Four players logged double-digit points for the Beavers, as guards Mikayla Pivek and Katie McWilliams meshed for 30 points on the night. Seniors Russell and Nared led the Lady Vols in their last game in orange-and-white with a combined 30 points and 18 rebounds in the loss.

“My teammates, my coaches, everybody has just left an impact on my life. I wouldn’t change a thing. I think I’ve learned a lot,” Nared said. “It was a blessing to play here with the tradition and this team.”

Russell passed Candace Parker with her 46th career double-double on Sunday in her last game at Tennessee.

“I have a degree from the University of Tennessee, and I am a Lady Vol forever. Those are two things that you can never take away from me,” Russell said.

Featured image courtesy of Tennessee Athletics 

Edited by Lexie Little

Lady Vols steamroll Liberty, advance to second round

The No. 3 seed Lady Vols played a monumental second half to trounce 14th-seeded Liberty (24-10) by a score of 100-60 on Friday in Thompson-Boling Arena. Seven Tennessee players logged over 10 points in the win, the most the team tallied all season since its win over Troy three months ago. Freshman guard Rennia Davis led the Volunteers with 18 points and 11 rebounds.

Tennessee seemingly couldn’t miss, as they shot an incredible 62 percent from the field and shot 4-of-12 from beyond-the-arc. The Lady Vols dominated the glass, as they outrebounded the Lady Flames by a 45-29 margin. The last time Liberty gave up 100 points was to Tennessee in 1998 in the same round of the NCAA Tournament.

Defense became the name of the game early for Tennessee, as they forced five turnovers in the first seven minutes of the game. However, the Lady Volunteers struggled to get things going on the offensive end until the end of the first quarter. A jumper from junior Cheridene Green started a 11-0 run for Tennessee as the Vols went up 20-10 after 10 minutes played.

Liberty cut down the score to just six points halfway through the second quarter, but Green once again started a run for Tennessee. Tennessee led 36-28 at the half. The Lady Vols thrived in the third quarter, as they outscored Liberty 38-20 and finished the second half shooting 24-of-30 from the field.

“We knew we had to pick it up in the second half and be more aggressive and our press definitely helped,” Vols senior forward Jaime Nared said. “It was really just about getting our tempo going and making buckets. That is something we had to adjust, and we did a great job in the second half.”

Tennessee went up 74-48 after three quarters of play. Meme Jackson hit a 3-pointer at the buzzer to end the quarter. The Lady Vols defense held the Big South Conference Player of the Year, Lela Sellers, to just 13 points with 5-of-11 shooting in the game. The 64 second-half points from Tennessee is the ninth-most in program history.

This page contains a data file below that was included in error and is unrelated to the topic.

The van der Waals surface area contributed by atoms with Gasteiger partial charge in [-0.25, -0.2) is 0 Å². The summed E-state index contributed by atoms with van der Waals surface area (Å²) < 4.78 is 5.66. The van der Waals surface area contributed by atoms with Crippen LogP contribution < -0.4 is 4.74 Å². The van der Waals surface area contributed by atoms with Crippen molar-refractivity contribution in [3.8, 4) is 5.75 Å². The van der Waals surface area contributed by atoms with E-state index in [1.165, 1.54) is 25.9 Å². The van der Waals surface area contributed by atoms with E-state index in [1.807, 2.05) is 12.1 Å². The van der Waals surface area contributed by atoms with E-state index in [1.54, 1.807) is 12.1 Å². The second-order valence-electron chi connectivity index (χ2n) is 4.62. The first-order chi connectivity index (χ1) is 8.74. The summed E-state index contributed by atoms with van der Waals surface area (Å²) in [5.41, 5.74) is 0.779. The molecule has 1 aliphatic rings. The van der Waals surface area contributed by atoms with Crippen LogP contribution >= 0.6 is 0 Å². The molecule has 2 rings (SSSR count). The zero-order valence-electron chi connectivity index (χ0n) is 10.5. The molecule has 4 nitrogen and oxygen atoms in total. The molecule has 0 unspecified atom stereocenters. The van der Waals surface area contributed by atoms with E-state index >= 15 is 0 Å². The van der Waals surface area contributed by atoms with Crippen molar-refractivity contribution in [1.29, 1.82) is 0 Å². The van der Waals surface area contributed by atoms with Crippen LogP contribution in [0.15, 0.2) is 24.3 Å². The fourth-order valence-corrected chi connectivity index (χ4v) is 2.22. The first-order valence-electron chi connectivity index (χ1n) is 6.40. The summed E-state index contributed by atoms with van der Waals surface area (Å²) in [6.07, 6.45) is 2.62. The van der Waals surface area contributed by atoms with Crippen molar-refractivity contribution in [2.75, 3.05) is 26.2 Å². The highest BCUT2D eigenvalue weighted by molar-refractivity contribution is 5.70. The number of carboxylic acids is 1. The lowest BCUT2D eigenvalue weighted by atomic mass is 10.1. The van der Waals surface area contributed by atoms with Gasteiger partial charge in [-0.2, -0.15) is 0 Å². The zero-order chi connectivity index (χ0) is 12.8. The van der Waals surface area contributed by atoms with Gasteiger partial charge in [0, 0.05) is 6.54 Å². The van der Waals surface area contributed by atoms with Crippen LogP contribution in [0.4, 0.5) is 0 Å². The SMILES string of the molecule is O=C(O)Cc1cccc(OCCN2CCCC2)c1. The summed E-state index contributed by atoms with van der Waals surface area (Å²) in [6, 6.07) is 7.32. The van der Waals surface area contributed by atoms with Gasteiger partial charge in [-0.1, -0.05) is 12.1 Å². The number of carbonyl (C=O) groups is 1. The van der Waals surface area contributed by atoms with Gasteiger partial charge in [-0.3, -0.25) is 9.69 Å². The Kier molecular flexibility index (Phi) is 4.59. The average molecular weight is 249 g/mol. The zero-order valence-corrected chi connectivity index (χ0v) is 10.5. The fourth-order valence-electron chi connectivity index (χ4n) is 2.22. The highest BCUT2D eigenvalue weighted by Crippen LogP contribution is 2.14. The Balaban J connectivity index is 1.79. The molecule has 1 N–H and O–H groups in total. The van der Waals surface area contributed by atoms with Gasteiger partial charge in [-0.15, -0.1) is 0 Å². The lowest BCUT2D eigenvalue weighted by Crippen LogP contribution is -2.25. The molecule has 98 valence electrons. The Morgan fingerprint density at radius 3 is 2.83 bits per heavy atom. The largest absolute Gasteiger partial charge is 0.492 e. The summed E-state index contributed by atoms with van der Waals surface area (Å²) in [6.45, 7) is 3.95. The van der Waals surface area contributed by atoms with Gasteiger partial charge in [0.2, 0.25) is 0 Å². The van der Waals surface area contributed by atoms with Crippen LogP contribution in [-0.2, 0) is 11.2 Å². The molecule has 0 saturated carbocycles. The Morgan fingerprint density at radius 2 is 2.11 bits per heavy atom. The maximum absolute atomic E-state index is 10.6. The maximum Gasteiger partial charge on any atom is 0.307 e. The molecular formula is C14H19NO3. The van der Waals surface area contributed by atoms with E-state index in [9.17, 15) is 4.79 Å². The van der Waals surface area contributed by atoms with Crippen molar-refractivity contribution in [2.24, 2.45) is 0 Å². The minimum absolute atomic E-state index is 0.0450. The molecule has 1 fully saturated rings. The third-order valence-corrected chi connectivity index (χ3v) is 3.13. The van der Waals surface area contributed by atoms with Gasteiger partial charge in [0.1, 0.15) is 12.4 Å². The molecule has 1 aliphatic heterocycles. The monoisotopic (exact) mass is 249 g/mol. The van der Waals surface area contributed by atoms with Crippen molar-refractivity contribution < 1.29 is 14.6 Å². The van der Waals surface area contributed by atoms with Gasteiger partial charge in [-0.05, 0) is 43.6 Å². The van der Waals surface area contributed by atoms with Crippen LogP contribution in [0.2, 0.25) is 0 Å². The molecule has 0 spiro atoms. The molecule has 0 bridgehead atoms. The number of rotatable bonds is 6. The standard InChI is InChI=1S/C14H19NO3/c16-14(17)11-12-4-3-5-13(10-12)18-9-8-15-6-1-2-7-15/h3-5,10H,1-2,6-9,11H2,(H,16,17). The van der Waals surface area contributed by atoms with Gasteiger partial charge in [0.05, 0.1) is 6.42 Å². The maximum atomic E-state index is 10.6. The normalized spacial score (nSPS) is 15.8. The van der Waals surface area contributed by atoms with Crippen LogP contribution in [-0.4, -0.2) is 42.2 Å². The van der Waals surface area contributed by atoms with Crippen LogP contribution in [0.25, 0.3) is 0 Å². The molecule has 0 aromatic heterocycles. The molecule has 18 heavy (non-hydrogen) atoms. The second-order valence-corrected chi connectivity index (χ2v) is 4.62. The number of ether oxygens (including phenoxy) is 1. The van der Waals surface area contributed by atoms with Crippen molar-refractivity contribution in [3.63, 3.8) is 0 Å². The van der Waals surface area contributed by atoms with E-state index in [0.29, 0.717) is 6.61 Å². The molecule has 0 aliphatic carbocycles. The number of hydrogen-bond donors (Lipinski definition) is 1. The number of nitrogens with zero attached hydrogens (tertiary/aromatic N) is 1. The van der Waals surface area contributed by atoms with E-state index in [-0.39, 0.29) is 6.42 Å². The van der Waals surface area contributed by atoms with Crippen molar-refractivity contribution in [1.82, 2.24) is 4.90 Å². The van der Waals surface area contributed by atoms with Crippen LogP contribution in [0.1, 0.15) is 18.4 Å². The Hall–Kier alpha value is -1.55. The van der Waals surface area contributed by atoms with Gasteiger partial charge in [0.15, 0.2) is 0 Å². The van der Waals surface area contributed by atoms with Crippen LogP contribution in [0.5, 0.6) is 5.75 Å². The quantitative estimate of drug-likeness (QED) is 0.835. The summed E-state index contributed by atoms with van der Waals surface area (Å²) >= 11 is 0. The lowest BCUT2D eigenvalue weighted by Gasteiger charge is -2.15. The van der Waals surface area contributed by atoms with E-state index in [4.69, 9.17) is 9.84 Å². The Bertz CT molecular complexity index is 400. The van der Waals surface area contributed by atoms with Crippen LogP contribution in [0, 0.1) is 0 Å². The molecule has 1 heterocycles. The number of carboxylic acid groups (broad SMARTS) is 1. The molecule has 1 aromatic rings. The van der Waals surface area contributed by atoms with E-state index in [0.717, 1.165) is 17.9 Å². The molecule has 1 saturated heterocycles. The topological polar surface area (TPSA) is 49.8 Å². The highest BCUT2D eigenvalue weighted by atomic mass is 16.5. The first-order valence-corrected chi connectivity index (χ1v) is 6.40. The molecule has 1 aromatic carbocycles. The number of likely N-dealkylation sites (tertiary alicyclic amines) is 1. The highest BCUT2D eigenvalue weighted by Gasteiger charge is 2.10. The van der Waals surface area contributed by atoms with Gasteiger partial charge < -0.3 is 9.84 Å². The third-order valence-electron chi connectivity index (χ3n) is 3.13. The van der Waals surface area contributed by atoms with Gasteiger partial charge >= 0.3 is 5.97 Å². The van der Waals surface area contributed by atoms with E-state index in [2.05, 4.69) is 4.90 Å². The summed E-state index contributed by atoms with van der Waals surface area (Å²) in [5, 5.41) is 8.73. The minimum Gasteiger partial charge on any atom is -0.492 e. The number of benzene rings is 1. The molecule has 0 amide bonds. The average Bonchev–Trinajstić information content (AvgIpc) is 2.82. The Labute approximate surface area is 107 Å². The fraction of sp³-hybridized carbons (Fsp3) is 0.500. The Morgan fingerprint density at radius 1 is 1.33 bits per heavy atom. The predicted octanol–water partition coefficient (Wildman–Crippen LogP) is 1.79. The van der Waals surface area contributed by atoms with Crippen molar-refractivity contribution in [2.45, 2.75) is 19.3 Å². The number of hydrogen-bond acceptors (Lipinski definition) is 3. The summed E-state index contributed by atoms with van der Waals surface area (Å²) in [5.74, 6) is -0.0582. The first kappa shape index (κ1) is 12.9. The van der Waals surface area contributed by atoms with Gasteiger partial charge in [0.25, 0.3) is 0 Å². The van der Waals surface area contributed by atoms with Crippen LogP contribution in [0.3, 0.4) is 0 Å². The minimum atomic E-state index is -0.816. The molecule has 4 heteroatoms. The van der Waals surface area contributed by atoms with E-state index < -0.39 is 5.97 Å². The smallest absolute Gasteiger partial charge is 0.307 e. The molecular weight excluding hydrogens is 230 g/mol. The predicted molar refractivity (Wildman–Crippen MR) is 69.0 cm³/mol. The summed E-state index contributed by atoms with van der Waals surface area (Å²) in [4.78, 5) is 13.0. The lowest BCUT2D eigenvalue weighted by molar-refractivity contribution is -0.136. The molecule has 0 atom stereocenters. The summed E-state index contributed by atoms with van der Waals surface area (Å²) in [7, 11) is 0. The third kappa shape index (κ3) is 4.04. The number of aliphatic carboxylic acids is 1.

“We handled it fairly well first half. The second half, the turnovers turned into touchdowns,” Lady Flames Head Coach Carey Green said. “They only missed six shots in the second half, and part of that is turning the ball over and they were getting run outs and layups off that.”

The nearly 62 percent shooting from the field from the Vols is the best in NCAA Tournament history and is the most from the Lady Vols since 1987.

“I thought we checked off all of those things we wanted to focus on. I’m really proud of our young ladies,” Tennessee Head Coach Holly Warlick said. “They played hard and we got a lot of people playing time. They did an outstanding job.”

Warlick and the Volunteers get back into action against No. 13 Oregon State on Sunday in Knoxville. Tennessee is 2-0 against the Beavers in the Warlick era, and 4-0 all-time against Oregon State.

Featured image courtesy of Tennessee Athletics

Edited by Lexie Little

 

Lady Vols secure No. 3 seed in NCAA Tournament

The No. 12 ranked Tennessee Lady Vols (24-7) received the No. 3 seed Monday night in the Lexington region for the 2018 Women’s NCAA Tournament. They will host the Liberty Flames (24-9) in Knoxville on March 16 at Thompson-Boling Arena for the first round.

Led by Head Coach Holly Warlick, the Lady Vols look to start their tournament run on a high note. Tennessee finished its regular season ranked just outside the top 10 and ended the season at fifth in SEC standings. Although first round games in the tournament usually come as a cake walk for top seeded teams, Liberty will likely give the Lady Vols a tough test.

“What I saw from their tournament is that they are gritty, they are tough, and they rebound,” Warlick said. “They’ve got kids that score, so it will be a tough challenge for us.”

Finishing their season 24-9, the Lady Flames prove they are capable of winning. Clinching their 17th Big South title this season, the ladies from Lynchburg come to Knoxville riding an eight-game winning streak. They look to extend that streak in the NCAA Tournament.